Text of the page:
As one who paused this week to listen to the Environmental Budget hearing in the State Legislature’s Ways and Means and Finance Committees, one could not help but notice the budget winners and losers. In a year when state revenues are up and available resources seem bottomless, just staying even appears as a loss.
Climate: Few members of the State Legislature asked probing questions of state officials. Most of the day was spent in testimony related to meeting the goals, objectives and specific greenhouse gas emission reduction targets of the Climate Leadership and Community Protection Act of 2019. Now that the enormous scope of work to meet the state’s 2030 and 2040 emission reduction targets has just been drafted and released for public comment, will there be enough DEC and NYSERDA staff to implement the Act? Good question.
Judging from the General Fund and Environmental Protection Fund account increases this year, the climate staffing trend is up. The environmental quality, including climate, side of the DEC staffing accounts for two-thirds of the proposed increase of 94 new DEC staff positions. Water quality issues are acute in the North Country and across the state, so this increase is fully justified.
Within the annual Environmental Protection Fund, Climate Adaptation and Mitigation accounts for a full one-quarter, or 25% of the $100 million proposed growth in the EPF. Of that $25 million increase for Climate, $2 million is spent on “climate coordinators.” Their job descriptions and this line item were not probed by state legislators, at least not during the time I was listening.
$4 million dollars are added to the EPF Climate Adaptation account across the State. That is appropriate, but how will it be invested? Interestingly, $12 million from the EPF is added to help farms become more climate resilient, which could be a very positive fund to be tapped by farmers in the Champlain and St. Lawrence valleys.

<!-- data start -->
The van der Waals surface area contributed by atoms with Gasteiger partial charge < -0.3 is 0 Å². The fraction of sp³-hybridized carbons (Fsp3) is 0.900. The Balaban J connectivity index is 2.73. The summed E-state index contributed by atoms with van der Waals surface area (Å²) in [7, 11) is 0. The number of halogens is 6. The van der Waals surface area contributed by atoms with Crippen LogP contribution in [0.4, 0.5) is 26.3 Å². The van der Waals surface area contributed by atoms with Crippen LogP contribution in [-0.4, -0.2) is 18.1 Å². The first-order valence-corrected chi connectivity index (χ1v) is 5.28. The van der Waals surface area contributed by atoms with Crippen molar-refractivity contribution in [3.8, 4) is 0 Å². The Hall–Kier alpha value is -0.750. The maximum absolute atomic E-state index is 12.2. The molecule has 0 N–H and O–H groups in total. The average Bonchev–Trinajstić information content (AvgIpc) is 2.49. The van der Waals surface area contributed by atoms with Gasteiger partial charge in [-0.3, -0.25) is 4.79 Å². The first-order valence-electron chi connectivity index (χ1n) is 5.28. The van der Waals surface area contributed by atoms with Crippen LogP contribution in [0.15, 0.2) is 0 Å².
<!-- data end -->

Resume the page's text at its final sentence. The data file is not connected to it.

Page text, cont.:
ADI/VICs: It is disappointing that the EPF lines for the Adirondack Diversity Initiative ($250,000), Paul Smiths Visitor Interpretive Center ($180,000) and Newcomb VIC ($120,000) remained flat within the Governor’s EPF budget. The ADI undertakes groundbreaking, courageous anti-racism work throughout the Adirondacks. The two VICs are making a maximum effort to expand Adirondack educational and recreational programs. All three programs asked for and deserved increases.
DEC forest, natural resource, and enforcement staff appear to be growing this year after years of remaining flat. It is good to see State Land Stewardship funds grow by $15 million within the EPF. Twelve new law enforcement staff, 12 new lands and forests staff and over 20 new fish and wildlife staff are also added under the Governor’s budget. How those new staff resources are actually allocated within DEC programs is unclear at present, and few legislators asked about that – with the exception of the DEC Forest Rangers.
Forest Rangers: State Senators Stec and Hinchey were among the legislators who asked DEC Commissioner Seggos if more Forest Rangers would be hired because of the Governor’s budget proposal. The Commissioner’s elliptical answer was to point to the upcoming Forest Ranger and Environmental Conservation Officer training academies where, the Commissioner stated, there would be up to 40 new Ranger recruits.